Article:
The No. 1 Concern When It Comes to Contract Farming

Tomislava Petesic

Copywriter

 

Like we discussed in one of our previous blogs, contract farming can be viewed as an agreement between farmers and processing or sourcing companies for the production and supply of agricultural products, managed with a contract signed by both parties.

The contract states that the sourcing company is obligated to provide production support to farmers through, for example, the supply of inputs or technical advice. This kind of arrangements usually start with the farmer committing to provide a specific product of a certain quality in specific quantities. On the other hand, the sourcing company commits to support the farmer's production and to purchase the product directly from them.

web-650-1

“Contract farming is an agreement between farmers and processing or sourcing companies for the production and supply of agricultural products.“

Contract farming agreements can work well for both parties, but only if they are fair and have been properly set up. When efficiently organized and managed, contract farming reduces risk and uncertainty for both parties as compared to buying and selling crops on the open market.

 

Managing Contracts with Growers

When forming a contract, there are three key areas that need to be determined:

  1. Quantity; specifying the amount of the desired product (crop)
  2. Quality; agreeing what quality levels and standards the product needs to meet
  3. Price; stating a specific price for the crops, set by the farmers

 

Let's take for example a big processing company that sources raw material (potato) for further processing. The company uses potato for production of chips, french fries and other products intended for the food industry.

First of all, the processing company has to find suitable crop growers and create a contract with them, specifying the farmer’s production quota and quality standards the product has to meet. Every season the farmers successfully deliver 500 tonnes of raw potato to the processing company, as previously agreed in the contract.

But this year, the potato beetle infested the entire yield, so the harvest was considerably lower, and the farmers could only deliver 250 tonnes of potato to the processing company.

web-650-1

 

What does this mean for the processing company? In this scenario both sides suffer great losses—the farmers don't get the financial compensation they had planned, and the processing company faces a shortage of the desired product, what forces them to purchase outside their usual network of growers at a more expensive price, and that can greatly affect the company's budget.

Moreover, if a processing company is unable to meet pre-arranged marketing quotas, future orders could be decreased or canceled.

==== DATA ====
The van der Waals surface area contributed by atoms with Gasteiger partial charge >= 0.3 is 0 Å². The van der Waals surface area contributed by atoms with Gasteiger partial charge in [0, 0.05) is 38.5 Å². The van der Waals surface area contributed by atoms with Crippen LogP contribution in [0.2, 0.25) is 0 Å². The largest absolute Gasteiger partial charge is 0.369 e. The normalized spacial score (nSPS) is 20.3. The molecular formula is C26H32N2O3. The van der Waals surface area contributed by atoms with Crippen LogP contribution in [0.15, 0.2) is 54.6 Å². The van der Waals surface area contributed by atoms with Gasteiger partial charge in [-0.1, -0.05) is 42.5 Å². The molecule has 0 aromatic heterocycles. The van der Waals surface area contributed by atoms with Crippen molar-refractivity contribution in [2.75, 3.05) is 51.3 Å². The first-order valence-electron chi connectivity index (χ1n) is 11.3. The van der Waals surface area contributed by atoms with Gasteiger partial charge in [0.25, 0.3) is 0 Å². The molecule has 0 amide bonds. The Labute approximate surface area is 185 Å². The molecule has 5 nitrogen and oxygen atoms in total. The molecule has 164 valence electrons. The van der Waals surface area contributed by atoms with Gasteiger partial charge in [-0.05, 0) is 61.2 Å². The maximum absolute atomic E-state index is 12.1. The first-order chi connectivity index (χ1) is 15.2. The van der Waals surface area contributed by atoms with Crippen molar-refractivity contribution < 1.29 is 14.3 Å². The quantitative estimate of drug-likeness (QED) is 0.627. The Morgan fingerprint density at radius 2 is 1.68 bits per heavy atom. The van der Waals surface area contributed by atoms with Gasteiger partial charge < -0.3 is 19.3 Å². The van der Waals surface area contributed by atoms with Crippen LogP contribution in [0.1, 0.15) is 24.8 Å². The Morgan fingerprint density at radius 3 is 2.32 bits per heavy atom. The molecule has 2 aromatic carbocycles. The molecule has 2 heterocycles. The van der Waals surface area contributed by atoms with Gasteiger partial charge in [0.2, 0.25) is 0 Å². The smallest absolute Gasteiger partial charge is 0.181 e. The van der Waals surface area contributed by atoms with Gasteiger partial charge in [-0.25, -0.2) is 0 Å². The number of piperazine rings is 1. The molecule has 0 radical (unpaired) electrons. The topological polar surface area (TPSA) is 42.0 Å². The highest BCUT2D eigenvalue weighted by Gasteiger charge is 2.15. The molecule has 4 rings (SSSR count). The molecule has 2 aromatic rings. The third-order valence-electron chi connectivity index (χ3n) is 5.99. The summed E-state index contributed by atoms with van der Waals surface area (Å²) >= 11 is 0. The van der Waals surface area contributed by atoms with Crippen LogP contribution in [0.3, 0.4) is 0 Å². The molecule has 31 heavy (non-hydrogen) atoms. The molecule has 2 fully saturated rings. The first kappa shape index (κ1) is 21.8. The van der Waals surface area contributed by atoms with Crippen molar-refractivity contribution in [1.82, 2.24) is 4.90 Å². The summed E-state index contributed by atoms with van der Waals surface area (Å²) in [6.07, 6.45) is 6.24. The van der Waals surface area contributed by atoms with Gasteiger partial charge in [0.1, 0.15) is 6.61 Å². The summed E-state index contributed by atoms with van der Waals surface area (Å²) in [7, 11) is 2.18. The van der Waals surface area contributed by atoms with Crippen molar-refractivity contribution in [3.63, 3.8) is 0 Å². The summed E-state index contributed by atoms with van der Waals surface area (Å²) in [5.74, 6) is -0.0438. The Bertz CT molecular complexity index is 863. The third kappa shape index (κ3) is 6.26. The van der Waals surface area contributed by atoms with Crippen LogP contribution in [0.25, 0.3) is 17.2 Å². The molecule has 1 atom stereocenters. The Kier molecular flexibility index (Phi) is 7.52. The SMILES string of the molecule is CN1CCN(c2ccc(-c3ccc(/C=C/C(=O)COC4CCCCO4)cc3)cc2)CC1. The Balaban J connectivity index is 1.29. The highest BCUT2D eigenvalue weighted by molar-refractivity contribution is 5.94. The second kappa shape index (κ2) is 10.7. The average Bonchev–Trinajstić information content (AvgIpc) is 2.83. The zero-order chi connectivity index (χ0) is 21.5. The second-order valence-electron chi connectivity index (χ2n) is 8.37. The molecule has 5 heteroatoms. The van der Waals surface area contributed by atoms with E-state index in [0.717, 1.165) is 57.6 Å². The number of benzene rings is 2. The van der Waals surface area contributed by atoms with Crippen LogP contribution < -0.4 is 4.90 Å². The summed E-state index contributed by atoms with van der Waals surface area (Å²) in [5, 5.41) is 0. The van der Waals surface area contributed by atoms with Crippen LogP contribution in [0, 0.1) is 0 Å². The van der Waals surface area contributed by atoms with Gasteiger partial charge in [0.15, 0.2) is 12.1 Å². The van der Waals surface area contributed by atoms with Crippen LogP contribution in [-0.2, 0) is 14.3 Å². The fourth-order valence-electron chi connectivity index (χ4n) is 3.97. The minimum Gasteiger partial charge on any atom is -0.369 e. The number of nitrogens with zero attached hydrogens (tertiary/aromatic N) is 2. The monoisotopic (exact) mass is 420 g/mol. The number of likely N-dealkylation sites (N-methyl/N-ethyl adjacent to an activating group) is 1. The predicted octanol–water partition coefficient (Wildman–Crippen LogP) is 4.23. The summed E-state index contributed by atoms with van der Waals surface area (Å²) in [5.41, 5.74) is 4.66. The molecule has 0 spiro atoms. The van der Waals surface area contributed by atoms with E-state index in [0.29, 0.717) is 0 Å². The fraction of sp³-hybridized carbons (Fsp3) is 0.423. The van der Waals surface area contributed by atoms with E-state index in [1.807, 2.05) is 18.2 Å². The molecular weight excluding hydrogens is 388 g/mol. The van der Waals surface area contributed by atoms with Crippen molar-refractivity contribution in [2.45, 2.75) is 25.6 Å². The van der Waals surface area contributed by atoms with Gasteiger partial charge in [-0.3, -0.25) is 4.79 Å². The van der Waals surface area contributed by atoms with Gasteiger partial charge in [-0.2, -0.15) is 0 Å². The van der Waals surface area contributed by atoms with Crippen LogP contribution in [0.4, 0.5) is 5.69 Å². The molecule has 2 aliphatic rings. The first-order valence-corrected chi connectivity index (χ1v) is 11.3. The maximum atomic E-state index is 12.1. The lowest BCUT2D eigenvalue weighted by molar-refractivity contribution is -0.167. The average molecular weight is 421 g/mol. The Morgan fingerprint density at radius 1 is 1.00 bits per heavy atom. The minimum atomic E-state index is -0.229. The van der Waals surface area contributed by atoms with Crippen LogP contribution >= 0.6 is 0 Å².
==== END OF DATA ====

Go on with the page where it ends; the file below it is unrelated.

Monitoring Farmer's Performance Ensures Contract Execution

In real life, this scenario is very often due to various difficulties all contracted farmers face. Both insufficient and excessive production can have serious consequences.

Overproduction can mean unwanted quota reduction and expensive buildup of products that are stored for long periods, that ultimately deteriorate over time.

Underproduction caused by pests or climatic factors could eventually result in losses because processing costs per tonne could rise to very high levels.

Well-managed contract farming is an effective way to coordinate production and marketing in agriculture. Crop production requires close supervision to control and maintain product quality, especially when farmers are unfamiliar with new methods and technologies.

web-650-1

 

Through the efficient monitoring of crop development, the processing company can usually make yield forecasts based on real-time data. If yield starts to vary, the company can take proper measures to put the production back on track, or in the worst case scenario, react timely if they see that the yield won't fit their desired quota.

“Having a risk mitigation strategy minimizes the impact of identified risks, and allows timely reactions for both, contracted farmers and the sourcing company.“

By having a real-time insight into field operations, the processing company has accurate information about real vs. planned delivery date, which simplifies their further decision making.

So, to sum it up, a clear, transparent contract and compliance with the agreed terms is a precondition for successful contract farming. Also, having a risk mitigation strategy minimizes the impact of identified risks, and allows timely reactions for both, contracted farmers and the sourcing company.

If you want to manage your farmer network and ensure proper contract execution, contact Agrivi Sales team.

 

Text sources: FAO